The Flu Shot for Kids: 2011 Influenza Vaccine Information


I’ve had mine. I’ve protected my family. What about you?

NOW is the time find protection from the influenza virus. NOW is the time to find influenza vaccine for your kids. So, NOW is the time to get information about this year’s flu shot.

Here are my FAQs about flu:

1. What is influenza (“The Flu”)?

Influenza is a virus (Check out this video explaining, “what is a virus?”) that attacks the respiratory system (nose/throat/lungs).  Symptoms of the flu are runny nose, sore throat, high fever with chills, muscle aches, and headache. Influenza is not the “stomach flu”.

Protecting against influenza is important because the disease can lead to many complications, from ear infections to severe pneumonias to death. The oldest and youngest people of our community are most vulnerable to these complications.

2. How do I protect my family from this disease?

Get the influenza vaccine (the “flu shot”)!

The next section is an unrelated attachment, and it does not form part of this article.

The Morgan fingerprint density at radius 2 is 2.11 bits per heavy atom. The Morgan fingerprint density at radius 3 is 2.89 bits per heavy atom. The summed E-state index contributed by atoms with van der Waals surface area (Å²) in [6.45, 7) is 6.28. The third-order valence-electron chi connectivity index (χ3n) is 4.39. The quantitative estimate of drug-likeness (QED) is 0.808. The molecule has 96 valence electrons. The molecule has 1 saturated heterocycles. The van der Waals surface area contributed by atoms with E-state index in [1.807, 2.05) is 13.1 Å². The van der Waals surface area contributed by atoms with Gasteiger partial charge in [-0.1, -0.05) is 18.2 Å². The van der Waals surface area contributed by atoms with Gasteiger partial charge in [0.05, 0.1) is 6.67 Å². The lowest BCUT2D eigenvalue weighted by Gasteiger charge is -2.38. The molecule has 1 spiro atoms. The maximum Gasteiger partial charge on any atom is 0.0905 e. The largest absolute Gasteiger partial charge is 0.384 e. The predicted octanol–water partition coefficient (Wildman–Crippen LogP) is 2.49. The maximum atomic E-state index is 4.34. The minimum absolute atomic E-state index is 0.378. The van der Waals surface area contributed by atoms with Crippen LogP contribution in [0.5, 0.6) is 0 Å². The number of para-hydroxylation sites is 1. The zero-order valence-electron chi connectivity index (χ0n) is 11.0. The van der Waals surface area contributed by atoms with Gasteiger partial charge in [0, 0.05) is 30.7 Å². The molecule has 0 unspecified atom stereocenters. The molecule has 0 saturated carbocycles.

3. What is actually in the flu shot?

The influenza vaccine contains bits of 3 selected types of influenza virus. These 3 types are selected from a large family of influenza virus-types by a group of vaccine experts. The virus types in the 2011 vaccine are the same as the 2010 vaccine, including protection from type H1N1 or “swine flu.” For technical information about how the influenza strains are chosen for each year’s vaccine, check the CDC.

The virus in the injected vaccine is killed and is unable to cause infection. Please see #4 for information about FluMist®.

4. What is FluMist® and how is it different from the injectable flu shot?

The FluMist® a form of the influenza vaccine that is given by a nasal spray. Unlike the injectable influenza vaccine, FluMist® contains weakened, live influenza particles.  This allows the body to create an active immune response to the virus without causing the disease in recipients.